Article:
Conspiracy theories are everywhere…

I have a conspiracy theory. There are millions of lunkheads out there who seem to have nothing better to do than to come up with conspiracy theories.  I don’t know where they get them from but I suspect they get them from a large group of loosely knit, politically unmotivated people.  They probably don’t even need a smoke-filled room to discuss them in because they seem to communicate telepathically.  (Yes, there’s the internet, which is another conspiracy by a large group of…).

Sitting outside a pub a couple of weeks ago, I overheard a man telling one of his colleagues that the US had caused the Libyan revolt in order to get rid of Ghaddafi.  Interesting that people are suspicious of American power but would never question the orientalist idea that the Arabs don’t really want democracy.  This man had previously stated that governments are able to stop climate change by causing volcanic eruptions that would send out a pall of smoke, thus blocking the sun’s rays. 

Many people obscurely feel, like Neo in The Matrix, that ‘something is wrong’, but unlike Neo, they do not espouse ideas that allow them agency, the power to change things.  It’s all down to ‘government’, or other small groups of powerful males. There’s a strong flavour of apocalypticism in some of these theories, of huge forces which are out of control and which can only be stopped by a sort of scientific or technological magic. 

Or perhaps they can’t be stopped. I was at another social occasion over Easter, when an apparently perfectly sensible, politically switched-on bloke stopped discussing the exploitation of Amazonian tribes and starting talking about an undiscovered planet coming between us and the moon (or sun) in 2012.  He said this would cause a reversal of the earth’s magnetic poles and other catastrophes. Why is this a conspiracy theory?  Because governments know about it and won’t tell us.

Of course, there are huge forces that exist outside of our control –  mainly in a political and economic sense – though it’s also true that we won’t be able to prevent some climate change happening, even if we start now.  In any case, at the moment there are few countervailing forces (in Britain at least), that can begin to address these problems, except the anti-cuts organisations, which are mostly local and embryonic.  Social movements and workers’ organisations are weak, left parties are small.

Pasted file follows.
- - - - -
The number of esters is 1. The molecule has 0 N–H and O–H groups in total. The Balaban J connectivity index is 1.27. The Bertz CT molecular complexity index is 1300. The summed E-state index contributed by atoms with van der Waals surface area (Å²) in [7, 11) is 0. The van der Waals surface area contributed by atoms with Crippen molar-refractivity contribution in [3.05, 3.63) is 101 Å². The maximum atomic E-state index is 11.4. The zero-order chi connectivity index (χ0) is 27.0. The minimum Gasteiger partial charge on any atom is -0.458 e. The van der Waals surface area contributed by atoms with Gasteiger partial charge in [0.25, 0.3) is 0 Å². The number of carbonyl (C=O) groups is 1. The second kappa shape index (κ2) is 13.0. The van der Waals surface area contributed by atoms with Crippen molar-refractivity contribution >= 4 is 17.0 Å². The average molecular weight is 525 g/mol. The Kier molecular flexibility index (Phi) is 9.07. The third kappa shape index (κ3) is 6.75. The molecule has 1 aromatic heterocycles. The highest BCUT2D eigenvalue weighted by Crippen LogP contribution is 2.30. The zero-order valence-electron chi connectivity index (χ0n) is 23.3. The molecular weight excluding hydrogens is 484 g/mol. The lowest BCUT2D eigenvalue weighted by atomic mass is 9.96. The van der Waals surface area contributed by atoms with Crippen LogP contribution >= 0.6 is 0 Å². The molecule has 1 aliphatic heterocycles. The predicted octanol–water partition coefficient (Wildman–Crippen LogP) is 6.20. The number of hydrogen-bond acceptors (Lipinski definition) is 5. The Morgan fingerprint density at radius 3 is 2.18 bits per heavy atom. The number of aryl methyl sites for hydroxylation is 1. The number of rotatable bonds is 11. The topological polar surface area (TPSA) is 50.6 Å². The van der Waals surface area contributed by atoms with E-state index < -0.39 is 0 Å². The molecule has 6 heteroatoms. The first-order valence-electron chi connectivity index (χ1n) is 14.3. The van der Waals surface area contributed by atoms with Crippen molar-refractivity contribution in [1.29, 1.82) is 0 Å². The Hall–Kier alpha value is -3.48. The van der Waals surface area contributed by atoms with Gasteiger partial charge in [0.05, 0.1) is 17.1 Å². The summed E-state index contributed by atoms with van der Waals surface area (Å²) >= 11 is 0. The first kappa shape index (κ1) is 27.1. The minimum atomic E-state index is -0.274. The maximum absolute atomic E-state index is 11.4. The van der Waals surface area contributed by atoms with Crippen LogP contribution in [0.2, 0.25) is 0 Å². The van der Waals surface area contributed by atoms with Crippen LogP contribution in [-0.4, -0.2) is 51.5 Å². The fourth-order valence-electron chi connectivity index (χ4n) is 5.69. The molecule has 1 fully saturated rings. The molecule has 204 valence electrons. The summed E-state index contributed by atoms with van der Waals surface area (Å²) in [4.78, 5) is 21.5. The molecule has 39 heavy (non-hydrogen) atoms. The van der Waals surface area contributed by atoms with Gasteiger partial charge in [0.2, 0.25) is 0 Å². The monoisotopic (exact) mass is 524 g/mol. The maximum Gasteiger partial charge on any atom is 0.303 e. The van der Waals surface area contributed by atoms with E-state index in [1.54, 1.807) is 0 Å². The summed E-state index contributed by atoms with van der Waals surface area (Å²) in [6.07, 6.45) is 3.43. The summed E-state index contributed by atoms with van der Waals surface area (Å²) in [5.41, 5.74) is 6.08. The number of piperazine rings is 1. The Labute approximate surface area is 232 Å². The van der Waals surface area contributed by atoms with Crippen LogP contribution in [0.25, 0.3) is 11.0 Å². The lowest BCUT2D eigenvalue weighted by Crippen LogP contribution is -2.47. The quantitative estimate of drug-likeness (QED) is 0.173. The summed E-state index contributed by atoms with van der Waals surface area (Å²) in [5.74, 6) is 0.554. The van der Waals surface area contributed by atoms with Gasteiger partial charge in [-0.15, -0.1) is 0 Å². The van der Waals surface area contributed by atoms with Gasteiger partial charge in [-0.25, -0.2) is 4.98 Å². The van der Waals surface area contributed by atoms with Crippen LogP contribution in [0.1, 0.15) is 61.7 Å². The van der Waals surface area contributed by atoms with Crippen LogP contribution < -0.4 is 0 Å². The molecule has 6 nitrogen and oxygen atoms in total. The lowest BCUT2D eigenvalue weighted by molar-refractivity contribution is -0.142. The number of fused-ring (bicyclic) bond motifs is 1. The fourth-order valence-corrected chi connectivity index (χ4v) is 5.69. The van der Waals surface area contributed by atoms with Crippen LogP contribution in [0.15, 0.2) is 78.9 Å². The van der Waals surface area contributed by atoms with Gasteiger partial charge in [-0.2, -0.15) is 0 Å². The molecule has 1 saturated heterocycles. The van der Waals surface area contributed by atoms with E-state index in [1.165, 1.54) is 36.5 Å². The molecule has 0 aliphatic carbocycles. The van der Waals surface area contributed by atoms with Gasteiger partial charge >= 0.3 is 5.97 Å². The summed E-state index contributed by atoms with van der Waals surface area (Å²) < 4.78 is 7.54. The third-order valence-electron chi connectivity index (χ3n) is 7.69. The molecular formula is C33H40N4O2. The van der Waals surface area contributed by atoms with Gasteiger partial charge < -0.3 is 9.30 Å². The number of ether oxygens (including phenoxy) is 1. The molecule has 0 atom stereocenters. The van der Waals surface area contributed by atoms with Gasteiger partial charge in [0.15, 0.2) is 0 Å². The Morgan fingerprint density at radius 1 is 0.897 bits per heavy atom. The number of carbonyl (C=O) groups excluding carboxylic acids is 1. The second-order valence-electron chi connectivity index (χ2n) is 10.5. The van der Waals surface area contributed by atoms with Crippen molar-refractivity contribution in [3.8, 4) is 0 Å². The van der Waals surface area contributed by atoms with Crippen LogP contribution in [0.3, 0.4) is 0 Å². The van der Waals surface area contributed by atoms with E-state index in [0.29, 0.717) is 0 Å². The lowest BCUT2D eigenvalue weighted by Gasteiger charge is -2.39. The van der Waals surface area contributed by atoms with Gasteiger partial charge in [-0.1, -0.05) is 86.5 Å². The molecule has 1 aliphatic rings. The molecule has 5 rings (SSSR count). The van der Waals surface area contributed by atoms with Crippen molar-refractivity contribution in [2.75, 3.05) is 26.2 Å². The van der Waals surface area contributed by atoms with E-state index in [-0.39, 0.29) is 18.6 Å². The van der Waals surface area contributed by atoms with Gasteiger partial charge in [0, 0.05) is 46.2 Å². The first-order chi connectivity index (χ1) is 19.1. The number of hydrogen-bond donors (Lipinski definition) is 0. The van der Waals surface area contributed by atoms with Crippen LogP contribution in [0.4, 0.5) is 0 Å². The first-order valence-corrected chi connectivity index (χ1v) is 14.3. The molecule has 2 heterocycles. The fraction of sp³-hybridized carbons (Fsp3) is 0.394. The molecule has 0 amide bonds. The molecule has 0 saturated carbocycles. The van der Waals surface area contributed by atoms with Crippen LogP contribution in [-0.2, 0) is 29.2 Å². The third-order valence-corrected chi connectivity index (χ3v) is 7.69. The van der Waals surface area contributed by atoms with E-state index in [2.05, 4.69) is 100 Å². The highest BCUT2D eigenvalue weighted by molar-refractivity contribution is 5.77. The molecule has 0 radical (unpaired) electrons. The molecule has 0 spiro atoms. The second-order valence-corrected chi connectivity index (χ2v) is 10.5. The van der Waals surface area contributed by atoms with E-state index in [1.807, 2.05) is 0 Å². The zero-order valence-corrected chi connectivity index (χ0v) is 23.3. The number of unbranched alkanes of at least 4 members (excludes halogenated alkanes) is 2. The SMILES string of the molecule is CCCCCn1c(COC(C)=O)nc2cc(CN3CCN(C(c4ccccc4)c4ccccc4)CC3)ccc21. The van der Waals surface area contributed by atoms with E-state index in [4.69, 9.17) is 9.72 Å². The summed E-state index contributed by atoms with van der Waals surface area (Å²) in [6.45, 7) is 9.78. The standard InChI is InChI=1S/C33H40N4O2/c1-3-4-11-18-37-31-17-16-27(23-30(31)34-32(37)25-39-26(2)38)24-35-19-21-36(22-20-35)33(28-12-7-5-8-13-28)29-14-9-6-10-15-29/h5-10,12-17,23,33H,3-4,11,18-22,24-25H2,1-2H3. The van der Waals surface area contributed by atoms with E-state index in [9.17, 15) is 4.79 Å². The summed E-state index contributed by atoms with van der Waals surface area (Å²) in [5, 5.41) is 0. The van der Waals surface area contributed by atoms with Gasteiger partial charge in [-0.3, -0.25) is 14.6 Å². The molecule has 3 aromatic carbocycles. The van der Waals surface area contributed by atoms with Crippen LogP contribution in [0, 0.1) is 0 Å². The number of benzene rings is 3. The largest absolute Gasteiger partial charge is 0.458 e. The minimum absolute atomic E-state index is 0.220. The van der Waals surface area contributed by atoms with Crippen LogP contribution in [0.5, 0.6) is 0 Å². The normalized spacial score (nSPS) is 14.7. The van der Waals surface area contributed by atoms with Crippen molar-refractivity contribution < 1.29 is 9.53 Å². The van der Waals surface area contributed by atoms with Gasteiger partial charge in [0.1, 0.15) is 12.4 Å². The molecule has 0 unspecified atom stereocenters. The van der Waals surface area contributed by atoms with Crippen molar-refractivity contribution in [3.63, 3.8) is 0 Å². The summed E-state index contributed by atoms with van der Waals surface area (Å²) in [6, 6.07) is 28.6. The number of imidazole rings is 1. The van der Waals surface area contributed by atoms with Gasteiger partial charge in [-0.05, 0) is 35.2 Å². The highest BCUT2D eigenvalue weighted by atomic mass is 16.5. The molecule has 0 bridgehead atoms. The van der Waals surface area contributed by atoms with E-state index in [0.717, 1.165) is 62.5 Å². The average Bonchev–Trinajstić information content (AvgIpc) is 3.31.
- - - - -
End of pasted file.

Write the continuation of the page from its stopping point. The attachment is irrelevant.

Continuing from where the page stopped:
A conspiracy theory has been called a ‘poor man’s ideology’, meaning that the relatively coherent view of the world that used to be provided by classic left/liberal/conservative political ideologies is lacking. These theories can be tied to a sort of anti-imperialism, or anti-capitalism, of fools (as in the Libyan example above)  which is often not too distant from far right theories.

There is a problem with the phrase I just quoted, however.  It’s revealingly classist as well as sexist.   It might imply that proper ideology – a rational, coherent, global analysis – is for rich males, or academics.   That’s the trouble – it’s too easy for lefties to adopt an elitist attitude and sneer at the lumpen mass.  It may be fun to do, but it’s just another kind of passivity, and unless we snap out of it, we are just as much prisoners of the historical moment as those other poor fuckers. 

by Andrew

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